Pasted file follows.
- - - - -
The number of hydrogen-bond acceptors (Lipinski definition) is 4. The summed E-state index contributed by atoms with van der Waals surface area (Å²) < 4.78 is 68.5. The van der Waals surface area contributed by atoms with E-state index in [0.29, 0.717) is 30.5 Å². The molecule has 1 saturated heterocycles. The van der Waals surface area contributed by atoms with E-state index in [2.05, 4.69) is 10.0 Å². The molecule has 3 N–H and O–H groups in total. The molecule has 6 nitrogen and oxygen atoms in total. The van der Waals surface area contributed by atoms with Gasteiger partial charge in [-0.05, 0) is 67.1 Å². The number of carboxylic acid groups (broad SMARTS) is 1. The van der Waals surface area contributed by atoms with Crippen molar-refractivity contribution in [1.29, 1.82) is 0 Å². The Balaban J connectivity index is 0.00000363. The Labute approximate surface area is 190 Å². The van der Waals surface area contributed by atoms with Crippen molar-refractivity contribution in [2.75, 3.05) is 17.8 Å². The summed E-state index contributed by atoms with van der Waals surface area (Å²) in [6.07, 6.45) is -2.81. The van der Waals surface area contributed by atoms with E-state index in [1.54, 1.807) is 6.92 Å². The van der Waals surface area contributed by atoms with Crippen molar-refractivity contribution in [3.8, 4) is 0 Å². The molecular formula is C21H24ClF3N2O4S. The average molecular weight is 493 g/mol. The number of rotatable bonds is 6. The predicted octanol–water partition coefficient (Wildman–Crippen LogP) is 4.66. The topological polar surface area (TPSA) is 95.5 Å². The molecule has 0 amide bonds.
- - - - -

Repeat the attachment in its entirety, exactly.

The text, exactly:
The number of hydrogen-bond acceptors (Lipinski definition) is 4. The summed E-state index contributed by atoms with van der Waals surface area (Å²) < 4.78 is 68.5. The van der Waals surface area contributed by atoms with E-state index in [0.29, 0.717) is 30.5 Å². The molecule has 1 saturated heterocycles. The van der Waals surface area contributed by atoms with E-state index in [2.05, 4.69) is 10.0 Å². The molecule has 3 N–H and O–H groups in total. The molecule has 6 nitrogen and oxygen atoms in total. The van der Waals surface area contributed by atoms with Gasteiger partial charge in [-0.05, 0) is 67.1 Å². The number of carboxylic acid groups (broad SMARTS) is 1. The van der Waals surface area contributed by atoms with Crippen molar-refractivity contribution in [1.29, 1.82) is 0 Å². The Balaban J connectivity index is 0.00000363. The Labute approximate surface area is 190 Å². The van der Waals surface area contributed by atoms with Crippen molar-refractivity contribution in [2.75, 3.05) is 17.8 Å². The summed E-state index contributed by atoms with van der Waals surface area (Å²) in [6.07, 6.45) is -2.81. The van der Waals surface area contributed by atoms with E-state index in [1.54, 1.807) is 6.92 Å². The van der Waals surface area contributed by atoms with Crippen molar-refractivity contribution in [3.8, 4) is 0 Å². The molecular formula is C21H24ClF3N2O4S. The average molecular weight is 493 g/mol. The number of rotatable bonds is 6. The predicted octanol–water partition coefficient (Wildman–Crippen LogP) is 4.66. The topological polar surface area (TPSA) is 95.5 Å². The molecule has 0 amide bonds.